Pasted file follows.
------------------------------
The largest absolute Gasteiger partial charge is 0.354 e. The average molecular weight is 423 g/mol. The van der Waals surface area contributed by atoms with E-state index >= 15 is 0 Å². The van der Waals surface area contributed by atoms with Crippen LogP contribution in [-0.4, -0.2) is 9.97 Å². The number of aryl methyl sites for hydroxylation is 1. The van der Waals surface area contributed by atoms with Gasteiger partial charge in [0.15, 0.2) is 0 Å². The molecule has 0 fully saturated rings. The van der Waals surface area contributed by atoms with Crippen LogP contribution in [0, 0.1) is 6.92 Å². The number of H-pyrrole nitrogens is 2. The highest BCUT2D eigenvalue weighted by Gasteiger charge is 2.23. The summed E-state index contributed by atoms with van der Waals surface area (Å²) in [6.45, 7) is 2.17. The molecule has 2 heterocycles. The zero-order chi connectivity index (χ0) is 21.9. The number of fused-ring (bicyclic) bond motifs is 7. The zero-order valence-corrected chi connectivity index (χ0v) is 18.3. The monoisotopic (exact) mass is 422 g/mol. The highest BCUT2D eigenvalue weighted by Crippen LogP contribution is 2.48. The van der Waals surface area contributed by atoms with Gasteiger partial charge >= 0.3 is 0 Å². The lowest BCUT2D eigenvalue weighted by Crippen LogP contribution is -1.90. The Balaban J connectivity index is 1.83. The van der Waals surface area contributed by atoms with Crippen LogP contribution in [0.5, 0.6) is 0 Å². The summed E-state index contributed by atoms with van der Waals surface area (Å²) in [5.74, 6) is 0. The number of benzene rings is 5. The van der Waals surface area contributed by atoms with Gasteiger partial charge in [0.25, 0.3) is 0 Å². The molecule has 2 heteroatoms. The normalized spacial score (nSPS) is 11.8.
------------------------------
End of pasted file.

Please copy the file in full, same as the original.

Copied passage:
The largest absolute Gasteiger partial charge is 0.354 e. The average molecular weight is 423 g/mol. The van der Waals surface area contributed by atoms with E-state index >= 15 is 0 Å². The van der Waals surface area contributed by atoms with Crippen LogP contribution in [-0.4, -0.2) is 9.97 Å². The number of aryl methyl sites for hydroxylation is 1. The van der Waals surface area contributed by atoms with Gasteiger partial charge in [0.15, 0.2) is 0 Å². The molecule has 0 fully saturated rings. The van der Waals surface area contributed by atoms with Crippen LogP contribution in [0, 0.1) is 6.92 Å². The number of H-pyrrole nitrogens is 2. The highest BCUT2D eigenvalue weighted by Gasteiger charge is 2.23. The summed E-state index contributed by atoms with van der Waals surface area (Å²) in [6.45, 7) is 2.17. The molecule has 2 heterocycles. The zero-order chi connectivity index (χ0) is 21.9. The number of fused-ring (bicyclic) bond motifs is 7. The zero-order valence-corrected chi connectivity index (χ0v) is 18.3. The monoisotopic (exact) mass is 422 g/mol. The highest BCUT2D eigenvalue weighted by Crippen LogP contribution is 2.48. The van der Waals surface area contributed by atoms with Gasteiger partial charge >= 0.3 is 0 Å². The lowest BCUT2D eigenvalue weighted by Crippen LogP contribution is -1.90. The Balaban J connectivity index is 1.83. The van der Waals surface area contributed by atoms with Crippen LogP contribution in [0.5, 0.6) is 0 Å². The summed E-state index contributed by atoms with van der Waals surface area (Å²) in [5.74, 6) is 0. The number of benzene rings is 5. The van der Waals surface area contributed by atoms with Gasteiger partial charge in [0.25, 0.3) is 0 Å². The molecule has 2 heteroatoms. The normalized spacial score (nSPS) is 11.8.